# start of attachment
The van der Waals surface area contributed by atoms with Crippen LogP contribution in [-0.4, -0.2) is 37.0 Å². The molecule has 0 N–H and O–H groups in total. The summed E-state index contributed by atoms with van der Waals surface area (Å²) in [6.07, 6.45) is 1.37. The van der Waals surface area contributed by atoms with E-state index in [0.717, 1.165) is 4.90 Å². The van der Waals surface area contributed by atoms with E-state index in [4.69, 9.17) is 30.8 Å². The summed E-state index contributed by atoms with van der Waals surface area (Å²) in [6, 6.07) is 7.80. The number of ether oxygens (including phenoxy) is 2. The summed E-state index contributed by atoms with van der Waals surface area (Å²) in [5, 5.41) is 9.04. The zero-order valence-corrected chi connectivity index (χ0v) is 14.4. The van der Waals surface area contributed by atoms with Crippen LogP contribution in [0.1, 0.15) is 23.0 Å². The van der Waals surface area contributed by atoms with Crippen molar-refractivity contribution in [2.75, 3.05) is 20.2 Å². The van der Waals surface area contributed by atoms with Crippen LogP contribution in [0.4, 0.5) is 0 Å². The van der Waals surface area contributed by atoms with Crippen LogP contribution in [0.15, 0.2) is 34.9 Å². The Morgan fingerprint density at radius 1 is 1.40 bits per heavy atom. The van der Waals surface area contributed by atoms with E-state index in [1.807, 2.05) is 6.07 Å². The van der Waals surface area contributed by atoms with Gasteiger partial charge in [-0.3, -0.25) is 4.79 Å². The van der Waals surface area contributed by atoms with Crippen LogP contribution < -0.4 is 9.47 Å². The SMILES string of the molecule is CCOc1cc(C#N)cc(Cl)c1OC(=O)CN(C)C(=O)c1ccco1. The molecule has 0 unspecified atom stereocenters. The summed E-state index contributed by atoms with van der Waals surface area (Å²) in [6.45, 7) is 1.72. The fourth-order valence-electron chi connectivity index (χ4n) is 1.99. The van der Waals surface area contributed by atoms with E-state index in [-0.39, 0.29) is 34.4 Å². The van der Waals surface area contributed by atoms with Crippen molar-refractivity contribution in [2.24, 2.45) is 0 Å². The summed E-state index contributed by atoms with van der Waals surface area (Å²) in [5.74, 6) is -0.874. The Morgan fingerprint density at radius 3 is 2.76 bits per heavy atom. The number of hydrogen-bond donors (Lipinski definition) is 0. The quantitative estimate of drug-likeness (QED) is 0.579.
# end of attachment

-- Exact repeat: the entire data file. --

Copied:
The van der Waals surface area contributed by atoms with Crippen LogP contribution in [-0.4, -0.2) is 37.0 Å². The molecule has 0 N–H and O–H groups in total. The summed E-state index contributed by atoms with van der Waals surface area (Å²) in [6.07, 6.45) is 1.37. The van der Waals surface area contributed by atoms with E-state index in [0.717, 1.165) is 4.90 Å². The van der Waals surface area contributed by atoms with E-state index in [4.69, 9.17) is 30.8 Å². The summed E-state index contributed by atoms with van der Waals surface area (Å²) in [6, 6.07) is 7.80. The number of ether oxygens (including phenoxy) is 2. The summed E-state index contributed by atoms with van der Waals surface area (Å²) in [5, 5.41) is 9.04. The zero-order valence-corrected chi connectivity index (χ0v) is 14.4. The van der Waals surface area contributed by atoms with Crippen LogP contribution in [0.1, 0.15) is 23.0 Å². The van der Waals surface area contributed by atoms with Crippen molar-refractivity contribution in [2.75, 3.05) is 20.2 Å². The van der Waals surface area contributed by atoms with Crippen LogP contribution in [0.4, 0.5) is 0 Å². The van der Waals surface area contributed by atoms with Crippen LogP contribution in [0.15, 0.2) is 34.9 Å². The Morgan fingerprint density at radius 1 is 1.40 bits per heavy atom. The van der Waals surface area contributed by atoms with E-state index in [1.807, 2.05) is 6.07 Å². The van der Waals surface area contributed by atoms with Gasteiger partial charge in [-0.3, -0.25) is 4.79 Å². The van der Waals surface area contributed by atoms with Crippen LogP contribution < -0.4 is 9.47 Å². The SMILES string of the molecule is CCOc1cc(C#N)cc(Cl)c1OC(=O)CN(C)C(=O)c1ccco1. The molecule has 0 unspecified atom stereocenters. The summed E-state index contributed by atoms with van der Waals surface area (Å²) in [6.45, 7) is 1.72. The fourth-order valence-electron chi connectivity index (χ4n) is 1.99. The van der Waals surface area contributed by atoms with E-state index in [-0.39, 0.29) is 34.4 Å². The van der Waals surface area contributed by atoms with Crippen molar-refractivity contribution in [2.24, 2.45) is 0 Å². The summed E-state index contributed by atoms with van der Waals surface area (Å²) in [5.74, 6) is -0.874. The Morgan fingerprint density at radius 3 is 2.76 bits per heavy atom. The number of hydrogen-bond donors (Lipinski definition) is 0. The quantitative estimate of drug-likeness (QED) is 0.579.